The species Ceratopteris thalictroides is a fern species belonging
to the genus Ceratopteris, one of only two genera of the
Ceratopteridaceae family. The species represents a special living
form of ferns, and is thus of great botanical interest. The leaf and
stem can also be used medically.
It is commonly known as water sprite, Indian fern, water fern,
Oriental waterfern, and water hornfern. In the Philippines it is
called pakung-sungay (literally 'antler fern' or 'horn fern').
Pan-tropical. Widespread. There are three general types, known as
the north type, the south type, and the third type.
Plants usually rooted in mud, very variable in size and
appearance, scales on rhizome peltate, thin , translucent, pale
brown, (under a lens clear with dark cell walls) stipes 3 – 15 mm
diameter in mature plants, spongy and air filled, sterile fronds
pale green, thin, flaccid and spreading, 4 – 60 cm long, including a
stipe c. half this length, fertile fronds pale green, to brown when
over mature, firm, held erect, 15 – 100 cm or more long, including
stipe to 40 cm long, proliferous or dormant buds with overlapping
dark scales sometimes present in the axils of fertile pinnae (twice
seen), sterile axes obviously winged, pinnae basically broad-ovate
or deltoid with a few blunt lobes, sometimes more deeply incised,
the segments 2 - 15 x 10 – 30 mm, fertile segments linear, 1 - 2 x
10 – 80 mm.
Swampy areas, swamp forests, sago (Metroxylon) swamps, marshes,
natural and man-made ponds, mostly in stagnant water bodies or in
still pockets along slow flowing rivers, full sun to moderate shade,
from sea level to 1300 m, but mostly less than 500 m altitude.
Sometimes massed on or around logs or other floating vegetation,
once recorded in a fresh-water mangrove (Sonneratia) growing among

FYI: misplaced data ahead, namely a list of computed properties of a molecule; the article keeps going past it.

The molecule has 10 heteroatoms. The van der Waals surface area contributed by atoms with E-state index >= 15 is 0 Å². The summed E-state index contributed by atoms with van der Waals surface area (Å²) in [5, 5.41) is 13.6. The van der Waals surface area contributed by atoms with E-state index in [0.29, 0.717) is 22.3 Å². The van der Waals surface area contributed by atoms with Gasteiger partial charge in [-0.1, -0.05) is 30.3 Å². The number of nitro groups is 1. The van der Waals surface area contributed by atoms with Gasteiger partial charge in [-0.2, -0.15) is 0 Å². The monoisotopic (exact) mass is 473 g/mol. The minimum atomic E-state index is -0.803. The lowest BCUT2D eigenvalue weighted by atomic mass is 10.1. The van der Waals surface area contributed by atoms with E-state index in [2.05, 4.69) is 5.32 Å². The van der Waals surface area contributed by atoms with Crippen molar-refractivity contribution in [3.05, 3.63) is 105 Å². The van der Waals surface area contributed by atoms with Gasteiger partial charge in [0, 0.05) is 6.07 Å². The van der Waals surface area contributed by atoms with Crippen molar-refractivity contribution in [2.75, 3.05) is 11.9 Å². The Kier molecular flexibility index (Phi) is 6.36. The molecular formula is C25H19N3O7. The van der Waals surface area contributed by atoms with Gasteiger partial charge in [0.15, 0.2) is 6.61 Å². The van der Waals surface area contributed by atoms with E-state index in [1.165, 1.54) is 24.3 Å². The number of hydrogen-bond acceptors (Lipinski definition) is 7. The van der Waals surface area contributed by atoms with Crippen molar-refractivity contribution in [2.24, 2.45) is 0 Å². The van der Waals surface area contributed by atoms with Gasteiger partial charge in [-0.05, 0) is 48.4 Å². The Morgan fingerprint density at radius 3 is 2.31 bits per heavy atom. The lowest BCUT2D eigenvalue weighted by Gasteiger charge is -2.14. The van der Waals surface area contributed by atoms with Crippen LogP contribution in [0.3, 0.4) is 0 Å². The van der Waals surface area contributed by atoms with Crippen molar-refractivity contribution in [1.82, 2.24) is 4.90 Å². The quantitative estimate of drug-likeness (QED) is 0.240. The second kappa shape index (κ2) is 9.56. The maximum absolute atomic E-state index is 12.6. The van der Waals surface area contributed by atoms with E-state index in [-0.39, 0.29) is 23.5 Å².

the finger-like pneumatophores. In some areas Ceratopteris exhibits
a degree of seasonality, reaching maturity and shedding spores
during the dry season; plants have lost nearly all sterile fronds by
this stage. The species has been reported to functionally be an
annual, repopulating from spore the next season, but it is clearly
of indefinite lifespan in cultivation.
Fronds are cooked and eaten as a vegetable in Madagascarand New
Guinea, and raw as a salad in Micronesia. However, the plant is
believed to contain carcinogenic chemicals.
Ceratopteris thalictroides is widely used as an aquarium plant,
and is prized for its versatility, being used both as a floating
plant and a plant that can be rooted in the substrate.
In the Sepik region of New Guinea fronds are used as a personal
It grows best in soil with a pH reading of 5-9 and in very high
amounts of light. It usually grows quickly.
Ceratopteris thalictroides can benefit well (like all aquatic
plants) from the addition of CO2. The plants reproductive technique
is similar to other ferns; small plantlets are grown on the mother
plant and are then released when ready.
It can provide useful shade to shyer fish and small fry. The
dense roots are said to take nutrients out of the water helping to
prevent the growth of algae.